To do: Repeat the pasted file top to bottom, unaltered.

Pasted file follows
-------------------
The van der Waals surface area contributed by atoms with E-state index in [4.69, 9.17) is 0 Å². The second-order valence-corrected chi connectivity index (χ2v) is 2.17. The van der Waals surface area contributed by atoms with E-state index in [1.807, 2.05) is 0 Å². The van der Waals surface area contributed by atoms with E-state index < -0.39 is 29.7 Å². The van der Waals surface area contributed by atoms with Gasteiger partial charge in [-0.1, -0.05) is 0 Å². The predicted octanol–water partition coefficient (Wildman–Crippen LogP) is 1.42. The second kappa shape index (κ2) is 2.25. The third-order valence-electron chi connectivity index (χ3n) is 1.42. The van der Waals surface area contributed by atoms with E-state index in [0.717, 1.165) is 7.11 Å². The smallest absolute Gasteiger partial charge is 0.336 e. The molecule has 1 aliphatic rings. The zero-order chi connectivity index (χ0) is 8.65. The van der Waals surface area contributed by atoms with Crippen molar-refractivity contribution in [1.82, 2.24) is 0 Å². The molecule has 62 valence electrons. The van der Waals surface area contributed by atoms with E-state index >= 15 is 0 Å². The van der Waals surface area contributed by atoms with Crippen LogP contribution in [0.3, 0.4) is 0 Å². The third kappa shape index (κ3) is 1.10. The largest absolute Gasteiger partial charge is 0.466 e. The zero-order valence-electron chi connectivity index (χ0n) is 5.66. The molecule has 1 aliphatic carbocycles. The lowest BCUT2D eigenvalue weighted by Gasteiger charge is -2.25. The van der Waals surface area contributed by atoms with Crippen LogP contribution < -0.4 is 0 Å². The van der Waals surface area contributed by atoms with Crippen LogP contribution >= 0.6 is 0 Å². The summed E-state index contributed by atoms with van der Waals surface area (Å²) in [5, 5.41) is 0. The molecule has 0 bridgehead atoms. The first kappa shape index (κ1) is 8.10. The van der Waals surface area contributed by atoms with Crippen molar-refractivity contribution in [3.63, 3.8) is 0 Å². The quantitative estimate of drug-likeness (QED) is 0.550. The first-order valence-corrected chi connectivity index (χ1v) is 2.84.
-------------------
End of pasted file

The van der Waals surface area contributed by atoms with E-state index in [4.69, 9.17) is 0 Å². The second-order valence-corrected chi connectivity index (χ2v) is 2.17. The van der Waals surface area contributed by atoms with E-state index in [1.807, 2.05) is 0 Å². The van der Waals surface area contributed by atoms with E-state index < -0.39 is 29.7 Å². The van der Waals surface area contributed by atoms with Gasteiger partial charge in [-0.1, -0.05) is 0 Å². The predicted octanol–water partition coefficient (Wildman–Crippen LogP) is 1.42. The second kappa shape index (κ2) is 2.25. The third-order valence-electron chi connectivity index (χ3n) is 1.42. The van der Waals surface area contributed by atoms with E-state index in [0.717, 1.165) is 7.11 Å². The smallest absolute Gasteiger partial charge is 0.336 e. The molecule has 1 aliphatic rings. The zero-order chi connectivity index (χ0) is 8.65. The van der Waals surface area contributed by atoms with Crippen molar-refractivity contribution in [1.82, 2.24) is 0 Å². The molecule has 62 valence electrons. The van der Waals surface area contributed by atoms with E-state index >= 15 is 0 Å². The van der Waals surface area contributed by atoms with Crippen LogP contribution in [0.3, 0.4) is 0 Å². The third kappa shape index (κ3) is 1.10. The largest absolute Gasteiger partial charge is 0.466 e. The zero-order valence-electron chi connectivity index (χ0n) is 5.66. The molecule has 1 aliphatic carbocycles. The lowest BCUT2D eigenvalue weighted by Gasteiger charge is -2.25. The van der Waals surface area contributed by atoms with Crippen LogP contribution < -0.4 is 0 Å². The van der Waals surface area contributed by atoms with Crippen LogP contribution >= 0.6 is 0 Å². The summed E-state index contributed by atoms with van der Waals surface area (Å²) in [5, 5.41) is 0. The molecule has 0 bridgehead atoms. The first kappa shape index (κ1) is 8.10. The van der Waals surface area contributed by atoms with Crippen molar-refractivity contribution in [3.63, 3.8) is 0 Å². The quantitative estimate of drug-likeness (QED) is 0.550. The first-order valence-corrected chi connectivity index (χ1v) is 2.84.